Being a parent features many cringe-inducing experiences. For my wife and I, one of those cringe-worthy moments was when we were at the home of my non-LDS parents-in-law and my children spontaneously decided to march around singing (at the top of their lungs) the Primary song “Follow the Prophet”:
Follow the prophet, follow the prophet,
Follow the prophet; don’t go astray.
Follow the prophet, follow the prophet,
Follow the prophet; he knows the way.
The combination of the words, the marching, and the tune that sounds like it was adapted from a Soviet propaganda film doesn’t do me any favors in the “Honest, Mom and Dad, your daughter didn’t join a cult” department.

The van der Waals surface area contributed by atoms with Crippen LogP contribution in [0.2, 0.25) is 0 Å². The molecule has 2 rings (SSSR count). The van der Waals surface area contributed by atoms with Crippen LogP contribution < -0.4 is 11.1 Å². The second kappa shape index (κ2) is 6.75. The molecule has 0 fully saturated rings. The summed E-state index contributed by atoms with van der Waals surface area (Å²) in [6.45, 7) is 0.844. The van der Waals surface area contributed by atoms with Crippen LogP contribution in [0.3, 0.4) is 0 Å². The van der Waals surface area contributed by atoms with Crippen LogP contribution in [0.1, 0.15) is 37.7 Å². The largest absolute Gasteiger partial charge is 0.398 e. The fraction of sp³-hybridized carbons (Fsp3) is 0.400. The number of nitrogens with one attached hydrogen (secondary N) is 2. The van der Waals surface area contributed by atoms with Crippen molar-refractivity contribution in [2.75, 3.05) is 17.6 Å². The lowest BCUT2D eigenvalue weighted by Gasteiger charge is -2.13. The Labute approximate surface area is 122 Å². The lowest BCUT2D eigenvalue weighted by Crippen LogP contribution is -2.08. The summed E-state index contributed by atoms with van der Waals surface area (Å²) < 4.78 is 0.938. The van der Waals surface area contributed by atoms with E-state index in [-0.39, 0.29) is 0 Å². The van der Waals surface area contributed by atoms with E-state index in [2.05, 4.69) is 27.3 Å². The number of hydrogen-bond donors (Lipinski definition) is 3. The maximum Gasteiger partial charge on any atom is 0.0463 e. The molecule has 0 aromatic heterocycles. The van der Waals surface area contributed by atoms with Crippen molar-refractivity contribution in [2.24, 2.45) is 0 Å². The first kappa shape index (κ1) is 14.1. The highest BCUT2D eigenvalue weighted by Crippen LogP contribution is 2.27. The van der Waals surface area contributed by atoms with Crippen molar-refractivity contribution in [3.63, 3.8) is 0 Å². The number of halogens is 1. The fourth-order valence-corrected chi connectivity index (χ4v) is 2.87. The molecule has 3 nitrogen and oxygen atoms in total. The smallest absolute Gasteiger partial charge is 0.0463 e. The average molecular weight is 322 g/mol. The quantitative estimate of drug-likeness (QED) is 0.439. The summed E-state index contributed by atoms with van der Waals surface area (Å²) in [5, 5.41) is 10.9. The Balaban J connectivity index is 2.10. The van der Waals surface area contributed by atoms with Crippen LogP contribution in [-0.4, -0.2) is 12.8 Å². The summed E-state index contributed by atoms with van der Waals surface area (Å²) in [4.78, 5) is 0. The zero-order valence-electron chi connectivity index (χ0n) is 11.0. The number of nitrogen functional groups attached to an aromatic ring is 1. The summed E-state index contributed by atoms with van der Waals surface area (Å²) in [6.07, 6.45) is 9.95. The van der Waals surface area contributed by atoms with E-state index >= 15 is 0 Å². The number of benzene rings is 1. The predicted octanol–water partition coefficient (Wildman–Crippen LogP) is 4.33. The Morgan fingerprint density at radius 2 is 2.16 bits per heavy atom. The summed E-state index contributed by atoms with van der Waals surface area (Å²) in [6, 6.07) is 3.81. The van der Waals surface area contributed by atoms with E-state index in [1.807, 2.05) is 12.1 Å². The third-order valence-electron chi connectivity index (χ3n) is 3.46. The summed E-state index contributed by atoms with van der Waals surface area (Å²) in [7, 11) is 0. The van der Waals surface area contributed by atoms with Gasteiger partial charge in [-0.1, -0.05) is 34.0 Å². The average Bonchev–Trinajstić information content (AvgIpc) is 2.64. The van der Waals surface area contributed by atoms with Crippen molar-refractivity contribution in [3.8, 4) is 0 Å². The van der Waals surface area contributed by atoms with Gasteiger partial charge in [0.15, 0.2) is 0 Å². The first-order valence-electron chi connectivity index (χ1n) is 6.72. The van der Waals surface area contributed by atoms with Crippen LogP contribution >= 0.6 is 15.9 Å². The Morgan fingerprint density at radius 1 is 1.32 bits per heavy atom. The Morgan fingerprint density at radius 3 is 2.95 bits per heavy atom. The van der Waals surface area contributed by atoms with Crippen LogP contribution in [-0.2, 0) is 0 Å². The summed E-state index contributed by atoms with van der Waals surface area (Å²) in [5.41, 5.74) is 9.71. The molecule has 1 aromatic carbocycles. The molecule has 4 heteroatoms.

A few weeks ago I was playing piano for Primary sharing time when (surprise!) we sang “Follow the Prophet.” When not imagining the children on a long march through Siberia, I scanned the verses and reflected upon the various prophets that the children are urged to follow:
- Adam – Solid guy, little problem with the Fall of humanity. On the plus side, it was a Fortunate Fall. Although we should probably be singing about Eve, the one who really had prophetic foresight.
- Enoch – No real issues there, one of my favorites. Joseph Smith scores major points for Moses 7.
- Noah – Getting complicated here. Follow him into the ark, or into a drunken stupor?
- Abraham – Everybody loves Abraham. And haven’t we all done a little lying for the Lord?
- Moses – Definitely in the Prophets Hall of Fame. But kind of a rough start with the whole killing-the-Egyptian episode.
- Jonah – Huh. Exactly which part of Jonah the Prophet are my kids supposed to follow? Refusing the Lord’s call? Running from duty? Despising the people you’re called to serve? Resenting them when they repent?